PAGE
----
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“I Love Phantom”

Posted March. 15, 2005 22:28,   


It’s 8 p.m. on March 14, and there is no performance on stage. However, the Jayu Theater at the Seoul Arts Center is unusually brightly lighted. Audiences gradually gather at the Jayu Theater, holding red roses adorned with black ribbon, as if the roses were a symbol of a secret society.

200 audiences have completely filled the Jayu Theater to capacity, patiently staring an empty stage adorned with one piano, in order to await the “appearance of the phantom.”

Phantom, it attracted the Korean “holic”-

On March 14, the Jayu Theater held a “special event” only for the audiences of the musical, “The Phantom of the Opera.” This event was a “fan meeting” with the three main actors of “The Phantom of the Opera”, who will perform at the Opera Theater of the Seoul Arts Center over the next three months, starting on June 10.

Audiences who made early bookings to see “The Phantom of the Opera” and members of the Internet community, “Phan-phile”, were invited to the free event by drawing lots for invitations.

At the fan meeting, Brad Little, the “Phantom”, appeared to adoring fans. Little, who used to act on Broadway, is considered a top actor for his acting and singing skills as well as for his looks. When he started singing the “Music of the Night” to a piano accompaniment, the audience eagerly captured the performance on digital cameras and phone cameras.

Although musical fans in Korea are mostly women in their 20s, middle-aged couples joined the meeting on this day.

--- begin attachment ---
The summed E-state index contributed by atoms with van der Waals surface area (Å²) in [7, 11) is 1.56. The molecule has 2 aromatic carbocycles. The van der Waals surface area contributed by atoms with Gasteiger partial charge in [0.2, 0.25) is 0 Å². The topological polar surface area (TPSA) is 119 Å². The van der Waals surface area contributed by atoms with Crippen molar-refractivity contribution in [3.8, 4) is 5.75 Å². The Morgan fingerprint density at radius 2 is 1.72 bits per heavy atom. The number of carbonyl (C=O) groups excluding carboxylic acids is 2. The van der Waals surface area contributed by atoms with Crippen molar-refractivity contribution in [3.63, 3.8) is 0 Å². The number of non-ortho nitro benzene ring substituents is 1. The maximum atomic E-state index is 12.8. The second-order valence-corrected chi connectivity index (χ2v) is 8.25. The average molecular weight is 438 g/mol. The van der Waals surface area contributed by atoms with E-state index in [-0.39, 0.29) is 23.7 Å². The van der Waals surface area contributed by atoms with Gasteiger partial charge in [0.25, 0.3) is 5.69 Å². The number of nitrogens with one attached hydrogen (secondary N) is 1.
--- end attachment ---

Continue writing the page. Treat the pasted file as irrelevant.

After Little’s singing, the audience responded with cheers of “Bravo” and appreciative whistles. When the Phantom greeted the audiences by clearly saying “Thank you” in Korean, the applause got even louder.

Ms. Oh Mi-sook, who was sitting in the first row, showed her excitement, saying, “I felt so good and happy that I could hear the Phantom’s singing, just in front of my eyes.”

A new fan culture created by the IT advanced country-

One male audience asked Little whether he was upset that he had to wear a mask over his very handsome face throughout the performance. The Phantom jokingly replied by saying that “they pay me a lot of money,” which made the audiences burst out laughing.

Thanks to the cozy atmosphere of the Jayu Theater, the actors and audiences had a chance to speak closely with each other.

Little frankly told the audiences about his experience of “being alone” in his early years due to dyslexia, a fact that has allowed him to appreciate the pain of his character, who is alone because of his scarred face.

As the one-hour and twenty minute fan meeting was nearing its end, three “holic” members - enthusiastic fans that go beyond the mere “maniac” level - of the fan club came up to the stage and presented the actors with bunches of flowers. After the meeting, the actors came into the audience area to pose for pictures with fans.

An organizer of the fan meeting, Seol Do-yoon (president of the Seol &Company) said that he arranged the meeting because the performance would be long-term, making fans’ first responses very important.

A managing director of the Really Useful Company (RUC) and the production company of the Phantom of the Opera, Tim McFarlane, came to Korea with the actors and said that the fan meeting was a unique event only possible in a country with a high rate of Internet use. He said that he anticipated that the “mouth to mouth marketing effect” through netizens would be great. For more information, call 02-501-7888.

Sue-Jean Kang sjkang@donga.com